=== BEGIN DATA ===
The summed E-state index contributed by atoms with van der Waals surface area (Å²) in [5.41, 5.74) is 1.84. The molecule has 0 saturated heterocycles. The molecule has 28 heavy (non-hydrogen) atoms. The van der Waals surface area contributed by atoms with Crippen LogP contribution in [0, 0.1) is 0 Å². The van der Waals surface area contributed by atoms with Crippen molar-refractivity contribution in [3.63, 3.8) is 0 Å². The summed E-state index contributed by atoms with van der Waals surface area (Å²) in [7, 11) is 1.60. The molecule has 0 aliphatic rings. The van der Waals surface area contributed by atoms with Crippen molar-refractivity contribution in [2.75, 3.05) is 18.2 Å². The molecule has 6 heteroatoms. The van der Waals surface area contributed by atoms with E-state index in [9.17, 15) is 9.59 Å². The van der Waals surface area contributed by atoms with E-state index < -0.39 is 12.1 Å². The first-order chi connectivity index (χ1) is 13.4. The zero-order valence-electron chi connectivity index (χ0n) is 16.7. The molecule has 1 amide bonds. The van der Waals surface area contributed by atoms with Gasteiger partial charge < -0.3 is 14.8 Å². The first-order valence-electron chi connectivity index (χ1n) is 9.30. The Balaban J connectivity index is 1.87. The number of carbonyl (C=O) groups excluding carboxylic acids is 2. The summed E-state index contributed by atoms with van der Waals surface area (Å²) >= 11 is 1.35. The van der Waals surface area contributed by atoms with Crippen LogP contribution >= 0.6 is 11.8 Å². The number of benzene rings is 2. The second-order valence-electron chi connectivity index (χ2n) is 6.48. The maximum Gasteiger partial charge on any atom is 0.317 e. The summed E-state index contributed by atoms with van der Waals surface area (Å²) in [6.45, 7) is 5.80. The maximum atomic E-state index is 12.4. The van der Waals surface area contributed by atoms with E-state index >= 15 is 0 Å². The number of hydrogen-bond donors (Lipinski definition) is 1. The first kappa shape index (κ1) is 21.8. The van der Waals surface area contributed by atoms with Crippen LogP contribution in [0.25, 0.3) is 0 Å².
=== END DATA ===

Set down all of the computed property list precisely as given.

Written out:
The summed E-state index contributed by atoms with van der Waals surface area (Å²) in [5.41, 5.74) is 1.84. The molecule has 0 saturated heterocycles. The molecule has 28 heavy (non-hydrogen) atoms. The van der Waals surface area contributed by atoms with Crippen LogP contribution in [0, 0.1) is 0 Å². The van der Waals surface area contributed by atoms with Crippen molar-refractivity contribution in [3.63, 3.8) is 0 Å². The summed E-state index contributed by atoms with van der Waals surface area (Å²) in [7, 11) is 1.60. The molecule has 0 aliphatic rings. The van der Waals surface area contributed by atoms with Crippen molar-refractivity contribution in [2.75, 3.05) is 18.2 Å². The molecule has 6 heteroatoms. The van der Waals surface area contributed by atoms with E-state index in [9.17, 15) is 9.59 Å². The van der Waals surface area contributed by atoms with E-state index < -0.39 is 12.1 Å². The first-order chi connectivity index (χ1) is 13.4. The zero-order valence-electron chi connectivity index (χ0n) is 16.7. The molecule has 1 amide bonds. The van der Waals surface area contributed by atoms with Gasteiger partial charge < -0.3 is 14.8 Å². The first-order valence-electron chi connectivity index (χ1n) is 9.30. The Balaban J connectivity index is 1.87. The number of carbonyl (C=O) groups excluding carboxylic acids is 2. The summed E-state index contributed by atoms with van der Waals surface area (Å²) >= 11 is 1.35. The van der Waals surface area contributed by atoms with Crippen LogP contribution >= 0.6 is 11.8 Å². The number of benzene rings is 2. The second-order valence-electron chi connectivity index (χ2n) is 6.48. The maximum Gasteiger partial charge on any atom is 0.317 e. The summed E-state index contributed by atoms with van der Waals surface area (Å²) in [6.45, 7) is 5.80. The maximum atomic E-state index is 12.4. The van der Waals surface area contributed by atoms with E-state index >= 15 is 0 Å². The number of hydrogen-bond donors (Lipinski definition) is 1. The first kappa shape index (κ1) is 21.8. The van der Waals surface area contributed by atoms with Crippen LogP contribution in [0.25, 0.3) is 0 Å².